Sunday, August 7, 2011

The first VYTAUTAS MARIJOSIUS programming winner annouced

The American Prize is pleased to announce the winner of The American Prize in Orchestral Programming—Vytautas Marijosius Memorial Award, 2011.

Among a field of very strong contenders that included many who program new music on a regular basis (especially within college and university music departments), the focus fell to conductors who take courageous chances, giving over large portions of their programs to unusual (but not necessarily new) repertoire, while balancing it with standard works or composers in ways that appear natural on the page, or who include less common names or pieces on their concerts as a matter of course, or who seem to make “adventure” part of the regular experience for their orchestras and audiences. All these approaches honor the memory of Maestro Vytautas Marijosius, for whom the prize is awarded.

From David Katz, chief judge: “For nearly thirty five years Director of Orchestral Activities at the Hartt School, Vytautas Marijosius programmed concerts that were alive in every sense—not programming for novelty’s sake alone, nor neglecting the great masters of the past—but always bringing to the awareness of his students and his audience great composers of the current time and potential masters of the future. I believe he would be pleased in different ways with each of the four honorees listed below.”

(Additional information about the programs and programming philosophies of the 2011 winner and runners-up will be published soon.) 

The American Prize in Orchestral Programming—Vytautas Marijosius Memorial Award:

Donald L. Appert, music director/conductor, Oregon Sinfonietta, Portland, OR
Donald Appert has been Music Director/Conductor of the Clark College Orchestra since 1990. He has guest conducted orchestras in Europe, Central America, Japan and Australia. Currently he is a Professor of Music and Head of the Music Department at Clark College in Vancouver, Washington. In addition he is the Music Director/Conductor of the Oregon Sinfonietta in Portland, Oregon and the Sanctuary Choir Director for the First United Methodist Church of Vancouver, Washington.

David Leibowitz, music director of the New York Repertory Orchestra, New York, NY, placed second.

Jeffery Meyer, director of orchestral activities of the Ithaca College Orchestras, Ithaca, NY,  placed third.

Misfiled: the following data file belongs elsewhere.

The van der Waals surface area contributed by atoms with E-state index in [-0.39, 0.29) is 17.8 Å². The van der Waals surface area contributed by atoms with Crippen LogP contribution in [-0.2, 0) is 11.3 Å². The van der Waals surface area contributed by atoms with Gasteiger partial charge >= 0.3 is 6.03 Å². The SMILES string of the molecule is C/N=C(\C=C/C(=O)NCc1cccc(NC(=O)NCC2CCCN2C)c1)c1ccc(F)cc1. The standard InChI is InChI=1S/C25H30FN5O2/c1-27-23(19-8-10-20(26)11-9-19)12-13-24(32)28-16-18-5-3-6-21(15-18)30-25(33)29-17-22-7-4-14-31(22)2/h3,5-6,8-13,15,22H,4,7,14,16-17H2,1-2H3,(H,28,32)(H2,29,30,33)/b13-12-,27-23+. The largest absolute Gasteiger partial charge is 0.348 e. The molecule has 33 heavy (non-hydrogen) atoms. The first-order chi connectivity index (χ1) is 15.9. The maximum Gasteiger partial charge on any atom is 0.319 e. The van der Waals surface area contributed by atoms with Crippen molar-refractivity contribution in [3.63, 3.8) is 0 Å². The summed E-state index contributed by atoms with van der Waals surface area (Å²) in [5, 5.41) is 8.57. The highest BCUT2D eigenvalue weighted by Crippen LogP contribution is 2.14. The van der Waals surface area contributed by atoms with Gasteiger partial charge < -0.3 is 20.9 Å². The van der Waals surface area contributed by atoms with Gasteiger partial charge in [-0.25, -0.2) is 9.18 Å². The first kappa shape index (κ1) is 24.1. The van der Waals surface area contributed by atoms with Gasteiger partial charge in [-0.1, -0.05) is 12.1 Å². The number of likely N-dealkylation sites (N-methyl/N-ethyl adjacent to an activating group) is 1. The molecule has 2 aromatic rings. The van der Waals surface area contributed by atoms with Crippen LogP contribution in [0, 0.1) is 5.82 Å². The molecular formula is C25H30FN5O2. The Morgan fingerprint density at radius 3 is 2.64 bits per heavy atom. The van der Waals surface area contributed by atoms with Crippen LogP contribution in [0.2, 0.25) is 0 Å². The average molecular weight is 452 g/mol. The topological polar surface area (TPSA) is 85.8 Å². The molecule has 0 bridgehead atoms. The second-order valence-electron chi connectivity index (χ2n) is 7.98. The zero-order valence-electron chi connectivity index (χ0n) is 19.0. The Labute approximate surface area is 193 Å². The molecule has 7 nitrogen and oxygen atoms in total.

Peter Freisinger, music director and conductor of the Freisinger Chamber Orchestra, Boston, MA, received an Honorable Mention. 


Wednesday, February 2, 2011

WIT: about conductors

The great Lithuanian maestro Vytautas Marijosius said: 

"Some people who hold baton
only have right to hold banana...
...or umbrella."

Sunday, January 23, 2011

The VYTAUTAS MARIJOSIUS Awards in Conducting, 2011

I am very pleased to announce that The American Prize competitions has received a generous gift from the family of Maestro Vytautas Marijosius to fund cash awards in conducting and orchestral programming, honoring the memory of the great Lithuanian Maestro who taught at the Hartt School of Music for more than thirty years.

In addition to written evaluations and certificates of accomplishment, winners of The American Prize in ConductingVytautas Marijosius Memorial Awards in 2011 in the following categories will each receive $200 cash awards as a result of the Marijosius Family gift:

Orchestral Conducting 
professional, college/university and community categories

Opera Conducting 
professional category

Orchestral Programming 
one $200 prize will be awarded. Additional prizes of from $100-$200 may be awarded if the number and quality of other applicants warrant.

The postmark deadline for the competitions is:
Tuesday, March 15, 2011.

Complete information, including requirements and application forms, may be found on the website The American Prize


by David Katz, assistant and disciple

Maestro Vytautas Marijosius was born in Lithuania in 1910. He studied at the Prague Conservatory with Hermann Scherchen and Vaclav Talich and by the age of 28 was music director of the Lithuanian State Opera. He recorded for Deutsche Grammaphone, guest conducted throughout Eastern Europe, and was awarded the Order of the White Lion by the Czechoslovak government for his services to Czech culture, the country’s highest honor to a non-citizen.

Driven from his homeland by the Communists, he settled in New Britain, Connecticut in 1948 and soon joined the faculty at the Hartt School of Music (later part of the University of Hartford) where he taught for more than thirty years. He died in 1996.

A man of remarkable perception, quick wit, extraordinary musical skill and impeccable taste, Marijosius was delightful and demanding, beloved of faculty and students. Loyal to a fault, he remained at Hartt even when offered the post of music director of opera at the Eastman School of Music.

His podium manner was reserved and elegant (he had the most beautiful conducting technique I have ever seen) but he could generate overwhelming emotion in performance. The audience reaction to VM's concert of complete acts from Boris Godunov and Lohengrin at Hartt in 1973, for example, threatened the stability of the auditorium’s architecture.

He had catholic tastes, exposing his students not only to the great masters of the past, but to symphonic masterworks by (then) living composers as diverse as Husa, Copland, Honegger, Britten, Ginastera and Schuman. I am honored to have studied with him as an undergraduate and later became he graduate assistant, and I am delighted that the Marijosius family has decided to honor his memory through the awarding of The American Prize.

Individuals who also wish to honor the memory of Maestro Marijosius are invited to make tax deductible donations via our website portal: Funds donated in this way will be used to fund cash awards only, not for administration. See the website for details or send me an email at